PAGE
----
Chapter 6 – Canada: Immigrants in Toronto – FRIENDS – By Geoff Burrowes 

– FRIENDS – By Geoff Burrowes 

If I found myself on a desert island alone I would be extremely unhappy! I would keenly miss my family and friends.

One of the problems on arriving in a new country is that unless you have family and friends there already it will be very lonely. Fortunately we came to Canada after a lot of other Guyanese. My aunt Doreen and my cousin Mike were there to greet us, put us up and help us get started with the changes in culture and practices. Norma’s Mum and Dad had recently emigrated and were settling in. All of Norma’s Ramphal cousins had settled in Canada some years before as had other friends from Guyana.           

Understand that Guyana is a small country with a population of only three quarters of a million people. It’s not like England with millions of people shoe-horned into a small island! With a small population you tend to know a number of people very well! So the new Canadians we knew from Guyana were close friends.

Guyanese are also very social people who enjoy getting together over a rum or beer and gyaffin’.

Once we had moved into our new apartment we started getting invitations! Carol and Barrie Chung invited us to a Grey Cup party, that year the Cup was being fought over by the Ottawa Rough Riders and the Saskatchewan Rough Riders. It was a back and forth tusssle with long, rangy Tony Gabriel catching the winning touchdown.

Coming from Georgetown which used to be a fairly small city I found the distances in Toronto daunting! The drive out to Mississauga seemed to take forever and since we went on Finch Avenue I hadn’t ever seen so many traffic lights (Texans call them red lights.)

Good food, no shortage of drinks, the time passed quickly and pleasantly.

In the early days we had no living room furniture, so we furnished our living room with large, comfortable, brightly coloured cushions. Our friends and neighbors Mike and Jackie sat on them without complaint. Nowadays my knees ache just at the thought of them but we were young and agile then!

Julian and Pansy Cole, Bajans who had worked at the bank in Georgetown and who were friends  through our friend Brian Paireadeau came to visit and like the good sports they were, they sat on our living room cushion furniture and they made our lives rich with reminiscing for the evening and for days after.

When we arrived in Canada we agreed that Norma would stay at home and provide a firm base for the kids, a rich, warm, safe home environment with a mother’s care. We have never regretted it, although there were times when a second income would have been welcome!

My wife Norma had never cooked or cleaned as in Guyana we had had servants. No more! If she didn’t cook we would go hungry. If we didn’t clean we would be living like the prodigal son, among the pigs!

So, in matinee time she became an accomplished cook and housekeeper. When our children Brian, David and Ian came home from school or play she would have a plate of cookies or some other delicacy waiting for them, along with whatever love, advice or correction they needed.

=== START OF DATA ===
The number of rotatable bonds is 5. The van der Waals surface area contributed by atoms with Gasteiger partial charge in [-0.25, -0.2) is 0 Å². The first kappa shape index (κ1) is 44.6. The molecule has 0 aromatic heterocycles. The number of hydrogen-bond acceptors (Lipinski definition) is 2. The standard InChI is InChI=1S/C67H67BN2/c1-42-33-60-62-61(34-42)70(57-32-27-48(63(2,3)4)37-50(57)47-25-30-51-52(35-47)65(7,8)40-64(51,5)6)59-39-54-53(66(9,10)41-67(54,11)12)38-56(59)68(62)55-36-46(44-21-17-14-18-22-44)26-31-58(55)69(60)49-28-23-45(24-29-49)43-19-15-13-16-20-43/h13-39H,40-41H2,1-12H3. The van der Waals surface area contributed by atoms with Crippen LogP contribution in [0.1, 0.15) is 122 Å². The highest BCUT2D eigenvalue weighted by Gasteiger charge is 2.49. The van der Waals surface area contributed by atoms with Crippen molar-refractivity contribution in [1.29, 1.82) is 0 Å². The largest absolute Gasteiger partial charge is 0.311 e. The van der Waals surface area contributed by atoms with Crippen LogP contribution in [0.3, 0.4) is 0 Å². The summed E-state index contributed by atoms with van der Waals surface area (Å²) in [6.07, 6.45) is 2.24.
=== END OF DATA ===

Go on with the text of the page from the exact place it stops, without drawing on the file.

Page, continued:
She corrected gently unless it was in the “Wait until your father gets home.” range.

Since we both believed that if we ‘spared the rod we would spoil the child’ physical correction or ‘a good cut-arse’ was sometimes necessary. That’s not considered good parenting today, but in spite of that the boys turned out all right!

Emigrating is hard! But as difficult as I found it the real heroine in our story is my sweetheart who learnt all of the skills required to live in a new country, with a different culture, far better and faster than I could. I imagine it is the same with all immigrant families. God bless our women!

In the early days we did a lot of things together. We were delighted with the groceries; such an abundance at relatively low prices. We, and especially our kids, were delighted to eat at McDonalds, Big Macs and fries, Coke in huge paper cups.

We visited a store called Ushers on King St. West. where they sold dented cans and broken cereal boxes at low prices. We saved a bunch but it was pretty grungy and a long drive so we didn’t repeat the adventure!

The local parks were terrific with every kind of slide and jungle gym, all brightly coloured and new. Toronto was so clean! No discarded paper cups in the gutters or blowing onto the sidewalks!

I was thrilled to find John Small, with whom I had gone to school, living in the apartment building adjoining ours.

Then just when it seemed we had settled in and had our lives pretty well organized life threw us a curve!

But more about that later!



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  • Kman  On 03/19/2021 at 1:55 pm

    Geoff, you left Guyana too long ago. It cut ass and not cut arse, lol

  • Francis Quamina Farrier  On 03/20/2021 at 10:53 am

    When I attended a Theatre/Journalism summer course at the Banff School of Fine arts – University of Alberta – in Canada in 1969, one of my professors who was on the Board of Directors of the Canadian Broadcasting Corporation (CBC), offered me a position at ANY of the CBC studios across the country. I requested a one month attachment to gain practical experience, then returned to Guyana. That was my choice. An angry Guyanese who had issues in his homeland, and migrated, recently wrote that “The wise ones left” implying that those living in Guyana are idiots. So WHY am I continuously bombarded with queries and favours by so many of my (WISE) fellow Guyanese in the diaspora? God Bless Guyana, warts and all.

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